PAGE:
Buy-outs are completely immoral. A person saves 10000s a year with your rental then you have to pay him off?

            No wonder some TICs are reaching $1000/sf: the people who contributed nothing even get their cut.

    2. The photo challenge was a bit tongue in cheek, or perhaps in my case, foot in mouth. 😉

      I’m very grateful for your kind words about the photos. You nailed it on the head about what I was trying to convey about the experience of coming back from work to a welcoming home. Lots of people think I used filters to achieve the affects, but I did it the old fashioned way, with careful exposure, lots of patience and a bit of good luck.

      Thank again for taking time to post your comments.

  9. While the first photo indeed provides a lot of fantastic color, the building itself is relegated to the far background. I’m a much bigger fan of the third photo for the purposes of selling real estate. It still provides great color and provides much better contrast. The building really pops in that photo. The slight yellow tint of the interior lighting contrasts well against the blue sky. While the photo may have less artistic merit than the first, it makes the place looks really inviting.

    1. Thank you for your comment. You have a very good point (thank you for your nice words as well).

      At smaller sizes, the main exterior shot is harder to read, and in those cases we use the tighter shot that you pointed out. For Social Media Posts, where we can have larger shots, the more cinematic shot, showing of a bit more of the neighborhood has proven effective. I see your point about the yellow tint…fun fact…when I made that shot, I was so focused on the building that I didn’t even realize the moon was just in the top left corner of the building. I literally got “Mooned” while taking the photo. 😉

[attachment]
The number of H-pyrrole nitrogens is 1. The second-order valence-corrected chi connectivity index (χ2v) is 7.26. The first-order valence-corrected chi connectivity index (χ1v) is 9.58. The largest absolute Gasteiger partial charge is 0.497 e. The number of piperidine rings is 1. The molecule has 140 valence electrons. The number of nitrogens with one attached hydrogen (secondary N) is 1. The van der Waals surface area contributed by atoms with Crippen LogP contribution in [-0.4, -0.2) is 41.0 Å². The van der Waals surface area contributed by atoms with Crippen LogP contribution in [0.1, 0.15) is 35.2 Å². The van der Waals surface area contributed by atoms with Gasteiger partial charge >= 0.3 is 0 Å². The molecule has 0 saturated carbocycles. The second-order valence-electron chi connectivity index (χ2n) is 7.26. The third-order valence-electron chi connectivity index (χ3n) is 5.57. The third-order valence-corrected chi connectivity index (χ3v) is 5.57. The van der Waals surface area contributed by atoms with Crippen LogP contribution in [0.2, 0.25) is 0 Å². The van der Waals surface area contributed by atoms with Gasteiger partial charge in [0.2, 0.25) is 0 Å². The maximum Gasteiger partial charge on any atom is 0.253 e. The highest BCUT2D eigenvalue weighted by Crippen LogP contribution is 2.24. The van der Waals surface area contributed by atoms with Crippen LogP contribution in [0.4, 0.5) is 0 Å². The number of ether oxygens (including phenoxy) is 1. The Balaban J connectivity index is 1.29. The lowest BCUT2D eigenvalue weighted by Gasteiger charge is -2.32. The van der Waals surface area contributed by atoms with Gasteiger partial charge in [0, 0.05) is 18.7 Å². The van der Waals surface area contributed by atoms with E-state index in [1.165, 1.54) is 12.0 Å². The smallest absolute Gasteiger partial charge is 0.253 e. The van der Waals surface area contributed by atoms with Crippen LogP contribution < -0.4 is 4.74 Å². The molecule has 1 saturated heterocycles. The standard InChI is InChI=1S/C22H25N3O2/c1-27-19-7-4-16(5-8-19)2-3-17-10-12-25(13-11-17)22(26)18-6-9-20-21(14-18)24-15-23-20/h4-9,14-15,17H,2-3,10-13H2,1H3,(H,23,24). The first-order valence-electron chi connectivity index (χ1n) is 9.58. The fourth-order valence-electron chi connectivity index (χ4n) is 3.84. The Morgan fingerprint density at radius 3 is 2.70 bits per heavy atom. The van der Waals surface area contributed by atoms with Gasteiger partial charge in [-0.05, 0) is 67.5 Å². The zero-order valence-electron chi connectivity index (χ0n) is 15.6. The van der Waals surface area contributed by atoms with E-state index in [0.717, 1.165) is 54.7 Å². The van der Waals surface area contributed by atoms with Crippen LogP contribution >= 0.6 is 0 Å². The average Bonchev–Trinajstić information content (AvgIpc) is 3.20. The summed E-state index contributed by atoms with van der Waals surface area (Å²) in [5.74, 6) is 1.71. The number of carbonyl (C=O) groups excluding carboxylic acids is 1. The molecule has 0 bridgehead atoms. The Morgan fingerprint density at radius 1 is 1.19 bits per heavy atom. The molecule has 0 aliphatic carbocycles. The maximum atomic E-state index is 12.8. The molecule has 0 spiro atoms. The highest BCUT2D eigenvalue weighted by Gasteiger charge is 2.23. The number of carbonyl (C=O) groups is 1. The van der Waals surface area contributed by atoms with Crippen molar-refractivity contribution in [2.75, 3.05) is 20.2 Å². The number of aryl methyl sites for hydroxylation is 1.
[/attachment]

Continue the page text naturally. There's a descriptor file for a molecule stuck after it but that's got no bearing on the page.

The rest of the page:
10. For the 13 years we have lived in our completely unremodeled VIctorian flat, I have wanted nothing more than a separate dining room. Apparently, I am the only person who feels this way as it seems that were we to move it would be difficult at best to find a flat where the walls had not been torn down to bring the dining room and living room into the kitchen. Guess we’ll stay where we are and pretend to have been trendsetters.

    1. Thanks for your comment. Like you, my home also has the traditional layout and I find it cozy. The only challenge is when we have guests over and don’t get to visit too much with them while I’m cooking. In that vein, an open layout could be fun.

      1. Different times, different needs. I am lucky I like the victorian layout of my place.

        An anecdote: when I bought my Haussmann place in Paris I wanted the “right” floor (3rd), the “right” layout (formal entrance but no corridors), the “right” facade, but it was very hard find the right exposure for the balcony.

        The reason: in the 1800s drapes were expensive and non-colorfast. Direct sunlight would discolor them, even with extra shades. The best apartments on the Boulevards almost all faced North. Yikes. Different times indeed.